And really, as Wilde mused, what is the use of a man “killing himself by overwork in order to secure property," especially if a speculation were to go bust or a ship to sink — just like in the crisis of 2008 and the BP oil spill? Too bad some of our “overdressed” and “overeducated” 1%ers who committed suicide after their losses never got this message. In fact, after reminding his readers that “Ordinary riches can be stolen from a man” whereas “real riches cannot,” Wilde shoots ahead with those priceless, oft-quoted words: "To live is the rarest thing in the world. Most people exist, that is all."
In Wilde's unique anarchist, non-authoritarian version of socialism, the State would somehow magically perform all the necessary labor, thereby allowing “Humanity” to spend its time "amusing itself, or enjoying cultivated leisure" — making "beautiful things, or reading beautiful things, or simply contemplating the world with admiration and delight." The poor would no longer suffer hunger — just as the rich would no longer suffer the burdens and responsibilities demanded of wealth and property — or, indeed, to resort to furtive “bunburying.”
Power for power’s sake would be eradicated, for “all authority is quite degrading” as it “degrades those who exercise it and degrades those over whom it is exercised.” Crime would disappear as deprivation, anger, and social unrest borne of frustration would eventually cease. (London riots of 2011, anyone?) Not least, punishment itself would be abolished because “a community is infinitely more brutalized by the habitual employment of punishment, than it is by the occurrence of crime”: ideas that would be expressed more movingly in his poem, Ballad of Reading Gaol, and his Daily Chronicle articles on prison reform after his incarceration for “gross indecency” in 1895.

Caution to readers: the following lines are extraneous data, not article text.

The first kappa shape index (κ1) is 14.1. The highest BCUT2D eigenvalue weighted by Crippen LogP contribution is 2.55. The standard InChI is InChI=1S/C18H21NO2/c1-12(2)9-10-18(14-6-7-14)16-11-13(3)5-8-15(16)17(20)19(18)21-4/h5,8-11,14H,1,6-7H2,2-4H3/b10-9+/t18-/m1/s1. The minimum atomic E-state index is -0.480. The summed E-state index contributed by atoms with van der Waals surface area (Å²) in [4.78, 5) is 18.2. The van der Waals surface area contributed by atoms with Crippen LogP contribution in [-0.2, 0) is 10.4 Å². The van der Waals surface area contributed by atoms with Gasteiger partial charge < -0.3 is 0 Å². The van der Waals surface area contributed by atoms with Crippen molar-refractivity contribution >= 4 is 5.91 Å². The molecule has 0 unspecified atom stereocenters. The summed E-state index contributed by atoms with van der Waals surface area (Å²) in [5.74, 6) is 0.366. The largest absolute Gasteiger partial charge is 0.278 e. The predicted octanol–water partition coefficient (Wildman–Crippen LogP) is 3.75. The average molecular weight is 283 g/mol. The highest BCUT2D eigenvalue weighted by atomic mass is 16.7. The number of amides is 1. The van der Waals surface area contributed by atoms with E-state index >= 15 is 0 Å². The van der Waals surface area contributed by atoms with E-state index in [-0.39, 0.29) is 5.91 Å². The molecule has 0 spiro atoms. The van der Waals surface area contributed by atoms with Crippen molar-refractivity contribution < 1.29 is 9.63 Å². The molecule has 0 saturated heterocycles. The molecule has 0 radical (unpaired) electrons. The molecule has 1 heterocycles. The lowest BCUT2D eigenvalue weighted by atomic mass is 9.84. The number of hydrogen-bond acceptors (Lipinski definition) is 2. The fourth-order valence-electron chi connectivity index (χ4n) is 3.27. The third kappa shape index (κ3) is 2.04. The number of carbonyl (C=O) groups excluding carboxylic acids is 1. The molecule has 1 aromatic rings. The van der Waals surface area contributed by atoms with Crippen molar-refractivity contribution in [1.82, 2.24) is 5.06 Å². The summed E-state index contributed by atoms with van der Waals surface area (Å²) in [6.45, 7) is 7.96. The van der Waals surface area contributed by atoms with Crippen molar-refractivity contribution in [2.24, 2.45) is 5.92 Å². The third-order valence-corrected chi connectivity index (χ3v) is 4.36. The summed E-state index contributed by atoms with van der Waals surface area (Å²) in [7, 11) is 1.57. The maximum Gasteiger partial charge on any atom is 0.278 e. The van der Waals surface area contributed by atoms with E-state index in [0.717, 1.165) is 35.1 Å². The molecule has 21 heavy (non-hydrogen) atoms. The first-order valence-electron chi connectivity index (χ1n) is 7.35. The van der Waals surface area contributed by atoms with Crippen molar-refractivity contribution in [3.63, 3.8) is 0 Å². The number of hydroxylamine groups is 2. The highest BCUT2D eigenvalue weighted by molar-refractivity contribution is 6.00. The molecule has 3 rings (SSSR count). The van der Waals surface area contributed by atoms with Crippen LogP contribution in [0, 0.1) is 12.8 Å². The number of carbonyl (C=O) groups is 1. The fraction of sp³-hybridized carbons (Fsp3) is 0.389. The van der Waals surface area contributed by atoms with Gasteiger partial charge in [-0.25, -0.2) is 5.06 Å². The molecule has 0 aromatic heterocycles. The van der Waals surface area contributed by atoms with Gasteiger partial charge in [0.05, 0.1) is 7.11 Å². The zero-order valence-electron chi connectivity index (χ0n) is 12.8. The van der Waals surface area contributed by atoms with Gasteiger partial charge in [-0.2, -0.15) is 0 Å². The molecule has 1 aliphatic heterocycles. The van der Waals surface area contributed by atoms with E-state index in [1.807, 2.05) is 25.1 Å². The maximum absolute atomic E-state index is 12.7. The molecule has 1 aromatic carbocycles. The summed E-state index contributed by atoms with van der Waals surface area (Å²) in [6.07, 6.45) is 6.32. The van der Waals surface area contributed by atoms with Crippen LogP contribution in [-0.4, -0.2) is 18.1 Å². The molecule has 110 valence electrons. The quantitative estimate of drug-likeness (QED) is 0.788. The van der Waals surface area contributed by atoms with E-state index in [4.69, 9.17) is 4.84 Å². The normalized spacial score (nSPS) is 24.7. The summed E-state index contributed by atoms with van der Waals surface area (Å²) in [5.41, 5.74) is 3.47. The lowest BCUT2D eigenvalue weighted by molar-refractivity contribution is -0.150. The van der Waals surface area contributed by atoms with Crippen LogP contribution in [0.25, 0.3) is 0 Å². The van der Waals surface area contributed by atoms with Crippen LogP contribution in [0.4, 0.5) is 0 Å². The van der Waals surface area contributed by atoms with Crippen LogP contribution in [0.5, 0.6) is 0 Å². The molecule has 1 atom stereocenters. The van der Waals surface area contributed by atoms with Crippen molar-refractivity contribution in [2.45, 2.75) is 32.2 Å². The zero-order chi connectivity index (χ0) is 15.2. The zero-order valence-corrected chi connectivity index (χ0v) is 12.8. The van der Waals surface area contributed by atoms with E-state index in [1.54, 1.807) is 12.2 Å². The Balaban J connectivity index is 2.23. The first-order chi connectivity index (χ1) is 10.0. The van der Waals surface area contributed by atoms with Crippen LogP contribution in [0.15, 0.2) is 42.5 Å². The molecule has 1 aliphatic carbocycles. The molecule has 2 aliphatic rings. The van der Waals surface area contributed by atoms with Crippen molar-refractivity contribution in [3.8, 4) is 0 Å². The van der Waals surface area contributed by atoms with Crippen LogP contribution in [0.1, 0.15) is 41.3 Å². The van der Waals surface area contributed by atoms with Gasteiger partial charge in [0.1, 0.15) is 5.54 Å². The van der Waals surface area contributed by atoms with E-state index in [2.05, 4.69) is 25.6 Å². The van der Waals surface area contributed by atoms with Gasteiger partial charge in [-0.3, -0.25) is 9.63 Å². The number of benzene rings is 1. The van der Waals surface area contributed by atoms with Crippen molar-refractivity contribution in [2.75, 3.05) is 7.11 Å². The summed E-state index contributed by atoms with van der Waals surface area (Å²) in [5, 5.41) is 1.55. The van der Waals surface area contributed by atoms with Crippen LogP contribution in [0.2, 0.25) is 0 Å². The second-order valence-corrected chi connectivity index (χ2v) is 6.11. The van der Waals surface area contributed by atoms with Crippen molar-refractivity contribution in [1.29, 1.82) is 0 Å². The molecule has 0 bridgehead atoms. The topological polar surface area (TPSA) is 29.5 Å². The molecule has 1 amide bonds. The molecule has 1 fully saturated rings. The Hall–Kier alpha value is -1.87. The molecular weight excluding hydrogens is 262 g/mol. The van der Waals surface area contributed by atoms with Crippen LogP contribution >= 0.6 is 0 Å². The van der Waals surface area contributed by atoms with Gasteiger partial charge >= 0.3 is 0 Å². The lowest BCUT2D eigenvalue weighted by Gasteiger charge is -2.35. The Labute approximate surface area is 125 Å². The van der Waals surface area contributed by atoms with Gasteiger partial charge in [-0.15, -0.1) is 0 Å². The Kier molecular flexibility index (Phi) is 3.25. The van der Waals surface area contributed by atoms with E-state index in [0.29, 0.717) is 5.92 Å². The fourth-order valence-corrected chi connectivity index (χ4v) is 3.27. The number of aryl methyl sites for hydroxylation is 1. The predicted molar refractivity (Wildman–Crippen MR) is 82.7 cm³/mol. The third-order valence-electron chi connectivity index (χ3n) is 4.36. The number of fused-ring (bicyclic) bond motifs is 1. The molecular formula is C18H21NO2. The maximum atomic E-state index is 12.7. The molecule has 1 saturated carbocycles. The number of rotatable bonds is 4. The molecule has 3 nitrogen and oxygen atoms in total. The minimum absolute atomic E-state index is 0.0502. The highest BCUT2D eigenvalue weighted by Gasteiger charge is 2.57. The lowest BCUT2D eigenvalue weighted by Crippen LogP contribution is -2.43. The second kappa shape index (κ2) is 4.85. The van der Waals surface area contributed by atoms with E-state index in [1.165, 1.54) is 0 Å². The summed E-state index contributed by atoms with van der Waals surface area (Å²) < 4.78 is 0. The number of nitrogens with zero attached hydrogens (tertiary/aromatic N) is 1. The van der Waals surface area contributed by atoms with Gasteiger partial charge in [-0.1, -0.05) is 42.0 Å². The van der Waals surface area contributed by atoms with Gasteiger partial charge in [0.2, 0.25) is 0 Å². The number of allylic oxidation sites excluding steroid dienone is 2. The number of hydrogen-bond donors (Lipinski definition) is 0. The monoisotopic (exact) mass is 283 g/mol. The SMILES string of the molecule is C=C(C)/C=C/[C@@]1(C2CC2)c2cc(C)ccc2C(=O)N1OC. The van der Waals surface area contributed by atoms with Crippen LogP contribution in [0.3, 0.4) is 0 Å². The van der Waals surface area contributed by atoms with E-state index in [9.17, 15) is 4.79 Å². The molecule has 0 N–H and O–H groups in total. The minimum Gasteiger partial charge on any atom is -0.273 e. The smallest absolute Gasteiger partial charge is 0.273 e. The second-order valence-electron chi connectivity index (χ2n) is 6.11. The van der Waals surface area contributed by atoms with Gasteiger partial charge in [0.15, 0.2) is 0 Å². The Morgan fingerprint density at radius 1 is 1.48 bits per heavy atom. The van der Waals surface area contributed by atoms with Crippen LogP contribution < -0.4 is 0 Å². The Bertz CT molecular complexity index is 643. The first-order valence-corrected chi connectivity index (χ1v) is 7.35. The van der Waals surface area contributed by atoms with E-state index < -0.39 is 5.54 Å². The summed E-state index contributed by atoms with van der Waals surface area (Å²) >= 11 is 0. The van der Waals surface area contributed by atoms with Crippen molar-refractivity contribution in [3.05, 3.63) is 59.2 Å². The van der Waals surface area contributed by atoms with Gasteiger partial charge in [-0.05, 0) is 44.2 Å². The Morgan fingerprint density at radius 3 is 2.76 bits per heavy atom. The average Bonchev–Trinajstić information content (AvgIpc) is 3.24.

Perhaps more significantly still, artists would not feel compelled to please powerful patrons or the public since "the moment that an artist takes notice of what other people want, and tries to supply the demand, he ceases to be an artist.” Here, one needs only to think of the endless churning of vapid Hollywood blockbusters and rewrites of "Pride and Prejudice." The new world would be one where everyone was free to “live as one wishes to live.”
At the end of the day, “selfishness,” Wilde reminds us, “is not living as one wishes to live, it is asking others to live as one wishes to live”; better to let “other people’s lives alone, not interfering with them.” Just like his selfish giant whose garden flourishes when he finally opens up his castle garden to the neighboring children, we need to learn that “when man is happy, he is in harmony with himself and his environment.”
All chimerical, right? But Wilde had already anticipated this reaction, observing, “A map of the world that does not include Utopia....leaves out the one country at which Humanity is always landing.” Progress is truly “the realization of Utopias.” After all, this is how prisons have become less brutal. How the “New Woman” of Wilde’s day have come to occupy public office. And how “the love that dares not speak its name” not only speaks loudly and proudly today, but marries and adopts too. That is why the struggle for the rights and subsistence of the 99% are important, and why they must continue—in earnest.
Frances A. Chiu earned her doctorate at Oxford University and is an assistant professor at The New School.